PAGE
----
Notification of award decisions: March 1, 2024
If you have questions, please email firstname.lastname@example.org.
Funding for this program is provided to CAORC through a grant from the U.S. Department of State’s Bureau of Educational and Cultural Affairs.
Lisa Brooten, PhD, is an Associate Professor in the College of Arts and Media at Southern Illinois University Carbondale, USA. Her research and publications focus on human rights and media, media reform and democratization, social movement media, community and indigenous media. Her regional expertise is in Southeast Asia, especially Myanmar, the Philippines and Thailand, where she has traveled and conducted fieldwork for several decades, including a Fulbright Research Fellowship in 2007-2008, and an ASEAN Fulbright Research Fellowship in 2021-2022. She has been a member of the Fulbright Specialist Roster for Myanmar, Thailand and the Philippines, and has consulted for Freedom House, Radio Free Asia Burmese Service and PEN American Center. She is an associate editor of Media Asia and lead editor of Myanmar Media in Transition: Legacies, Challenges and Change (ISEAS, 2019).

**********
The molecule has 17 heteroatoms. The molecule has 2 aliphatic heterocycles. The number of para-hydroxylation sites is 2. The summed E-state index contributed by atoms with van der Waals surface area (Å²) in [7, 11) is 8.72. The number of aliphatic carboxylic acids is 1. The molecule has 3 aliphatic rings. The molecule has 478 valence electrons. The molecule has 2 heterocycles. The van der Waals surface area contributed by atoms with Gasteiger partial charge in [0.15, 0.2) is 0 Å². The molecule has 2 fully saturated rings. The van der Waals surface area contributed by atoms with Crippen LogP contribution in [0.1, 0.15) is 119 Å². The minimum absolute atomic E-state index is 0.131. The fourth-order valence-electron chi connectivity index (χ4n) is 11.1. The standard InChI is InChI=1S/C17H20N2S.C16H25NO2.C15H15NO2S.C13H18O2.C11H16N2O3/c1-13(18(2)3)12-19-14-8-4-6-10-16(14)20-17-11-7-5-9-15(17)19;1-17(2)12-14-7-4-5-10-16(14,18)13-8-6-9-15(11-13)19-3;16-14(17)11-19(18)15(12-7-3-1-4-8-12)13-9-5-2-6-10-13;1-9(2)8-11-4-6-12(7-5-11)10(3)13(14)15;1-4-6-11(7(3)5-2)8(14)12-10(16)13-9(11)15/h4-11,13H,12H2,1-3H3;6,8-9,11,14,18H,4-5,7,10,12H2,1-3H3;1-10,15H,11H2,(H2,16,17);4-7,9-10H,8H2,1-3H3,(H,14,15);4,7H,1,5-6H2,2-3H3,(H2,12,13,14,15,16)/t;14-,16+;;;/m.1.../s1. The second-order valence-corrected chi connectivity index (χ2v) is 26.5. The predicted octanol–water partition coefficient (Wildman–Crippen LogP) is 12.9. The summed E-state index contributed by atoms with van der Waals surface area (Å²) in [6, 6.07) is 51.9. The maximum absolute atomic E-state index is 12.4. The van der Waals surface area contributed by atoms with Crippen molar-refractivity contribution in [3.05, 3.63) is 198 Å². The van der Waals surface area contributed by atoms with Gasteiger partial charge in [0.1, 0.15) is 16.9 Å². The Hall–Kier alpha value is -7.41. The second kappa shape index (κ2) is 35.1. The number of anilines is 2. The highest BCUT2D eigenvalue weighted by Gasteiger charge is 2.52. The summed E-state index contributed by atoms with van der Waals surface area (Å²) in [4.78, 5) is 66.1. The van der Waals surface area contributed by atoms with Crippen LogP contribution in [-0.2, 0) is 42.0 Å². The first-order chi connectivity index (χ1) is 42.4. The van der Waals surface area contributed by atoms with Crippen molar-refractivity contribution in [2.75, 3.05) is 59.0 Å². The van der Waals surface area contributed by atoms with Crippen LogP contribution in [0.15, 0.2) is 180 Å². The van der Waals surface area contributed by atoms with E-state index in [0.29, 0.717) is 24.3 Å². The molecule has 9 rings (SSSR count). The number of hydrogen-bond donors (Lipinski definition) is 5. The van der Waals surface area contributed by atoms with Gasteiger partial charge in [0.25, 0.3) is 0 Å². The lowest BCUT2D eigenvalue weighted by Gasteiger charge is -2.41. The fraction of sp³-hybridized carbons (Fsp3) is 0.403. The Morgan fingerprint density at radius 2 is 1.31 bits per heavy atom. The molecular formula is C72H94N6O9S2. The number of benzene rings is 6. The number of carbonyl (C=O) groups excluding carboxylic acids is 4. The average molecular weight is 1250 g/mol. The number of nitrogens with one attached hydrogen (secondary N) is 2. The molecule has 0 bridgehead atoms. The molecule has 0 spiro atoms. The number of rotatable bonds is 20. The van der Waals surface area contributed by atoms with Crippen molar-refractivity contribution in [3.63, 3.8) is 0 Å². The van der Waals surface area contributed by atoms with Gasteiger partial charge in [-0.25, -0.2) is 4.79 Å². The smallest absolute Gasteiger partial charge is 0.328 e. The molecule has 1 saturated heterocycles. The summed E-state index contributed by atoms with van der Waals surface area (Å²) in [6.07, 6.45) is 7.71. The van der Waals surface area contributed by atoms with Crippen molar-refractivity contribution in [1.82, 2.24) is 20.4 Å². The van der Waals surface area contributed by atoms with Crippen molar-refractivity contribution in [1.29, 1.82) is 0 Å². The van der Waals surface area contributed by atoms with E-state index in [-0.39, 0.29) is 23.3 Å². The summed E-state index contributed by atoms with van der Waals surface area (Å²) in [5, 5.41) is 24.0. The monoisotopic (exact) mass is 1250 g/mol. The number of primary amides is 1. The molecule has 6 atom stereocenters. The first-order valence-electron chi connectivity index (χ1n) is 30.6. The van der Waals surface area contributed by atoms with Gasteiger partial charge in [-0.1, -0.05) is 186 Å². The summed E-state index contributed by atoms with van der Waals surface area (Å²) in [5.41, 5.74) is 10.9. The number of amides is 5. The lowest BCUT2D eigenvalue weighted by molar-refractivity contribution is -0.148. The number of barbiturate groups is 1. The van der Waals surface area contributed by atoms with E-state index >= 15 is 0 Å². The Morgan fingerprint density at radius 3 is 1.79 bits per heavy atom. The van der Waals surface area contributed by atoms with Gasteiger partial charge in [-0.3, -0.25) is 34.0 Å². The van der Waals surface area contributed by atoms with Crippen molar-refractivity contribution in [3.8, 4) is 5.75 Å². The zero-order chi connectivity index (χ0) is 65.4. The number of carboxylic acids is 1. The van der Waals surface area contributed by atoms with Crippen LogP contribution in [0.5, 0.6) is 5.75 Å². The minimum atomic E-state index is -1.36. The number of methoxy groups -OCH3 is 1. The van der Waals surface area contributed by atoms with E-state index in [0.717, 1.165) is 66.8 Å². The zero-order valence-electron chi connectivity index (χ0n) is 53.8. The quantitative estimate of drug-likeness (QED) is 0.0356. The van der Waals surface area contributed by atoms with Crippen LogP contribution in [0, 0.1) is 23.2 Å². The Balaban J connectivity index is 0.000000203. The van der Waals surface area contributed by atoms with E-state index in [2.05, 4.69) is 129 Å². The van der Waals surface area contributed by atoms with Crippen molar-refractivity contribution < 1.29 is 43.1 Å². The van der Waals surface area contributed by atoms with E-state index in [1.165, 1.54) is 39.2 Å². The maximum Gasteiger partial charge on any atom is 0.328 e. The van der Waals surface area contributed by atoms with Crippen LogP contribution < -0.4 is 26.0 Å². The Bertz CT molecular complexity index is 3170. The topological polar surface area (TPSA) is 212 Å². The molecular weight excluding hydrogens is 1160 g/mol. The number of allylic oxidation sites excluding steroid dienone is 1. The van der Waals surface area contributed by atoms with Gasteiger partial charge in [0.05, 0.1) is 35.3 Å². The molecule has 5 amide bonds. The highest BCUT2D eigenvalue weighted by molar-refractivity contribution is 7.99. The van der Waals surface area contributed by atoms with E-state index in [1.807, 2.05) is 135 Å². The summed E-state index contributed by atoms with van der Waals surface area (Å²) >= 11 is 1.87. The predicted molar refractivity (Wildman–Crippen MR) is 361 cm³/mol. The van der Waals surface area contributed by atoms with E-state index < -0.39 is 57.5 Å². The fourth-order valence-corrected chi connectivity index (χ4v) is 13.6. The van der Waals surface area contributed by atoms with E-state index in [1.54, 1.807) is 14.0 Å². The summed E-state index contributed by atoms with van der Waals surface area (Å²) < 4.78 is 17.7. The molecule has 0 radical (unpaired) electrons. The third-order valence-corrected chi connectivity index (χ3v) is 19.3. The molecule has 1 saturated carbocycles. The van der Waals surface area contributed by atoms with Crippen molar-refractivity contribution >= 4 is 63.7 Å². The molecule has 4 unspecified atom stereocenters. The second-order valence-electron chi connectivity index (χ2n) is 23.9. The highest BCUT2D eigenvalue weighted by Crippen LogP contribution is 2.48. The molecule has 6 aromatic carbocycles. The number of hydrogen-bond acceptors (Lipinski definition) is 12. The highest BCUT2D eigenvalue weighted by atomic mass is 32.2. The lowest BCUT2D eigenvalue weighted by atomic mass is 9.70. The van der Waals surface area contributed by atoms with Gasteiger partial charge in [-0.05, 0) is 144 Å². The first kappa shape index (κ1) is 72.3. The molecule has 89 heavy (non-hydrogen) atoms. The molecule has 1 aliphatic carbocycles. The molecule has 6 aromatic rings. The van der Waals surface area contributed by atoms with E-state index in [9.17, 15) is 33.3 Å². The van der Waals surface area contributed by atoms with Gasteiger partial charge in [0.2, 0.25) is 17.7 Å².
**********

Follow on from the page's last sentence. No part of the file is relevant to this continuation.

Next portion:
Chantha Lach, a Bachelor's degree graduate from the National University of Management in Phnom Penh, currently works as a freelance video journalist for Foreign News Agencies. He began his journalism career in 1993, following the signing of the Paris Peace Agreement among the four Cambodian civil war factions, which allowed the United Nations to deploy peacekeeping troops in the country and organize the first election later that year. During this time, he served as a Sound Recordist and cameraman for "Indochine Productions," covering various events, including the conflicts between resistance forces (supported by China and the West), the government army (backed by Vietnam and Russia), and the UN peacekeeping mission in Cambodia (UNTAC).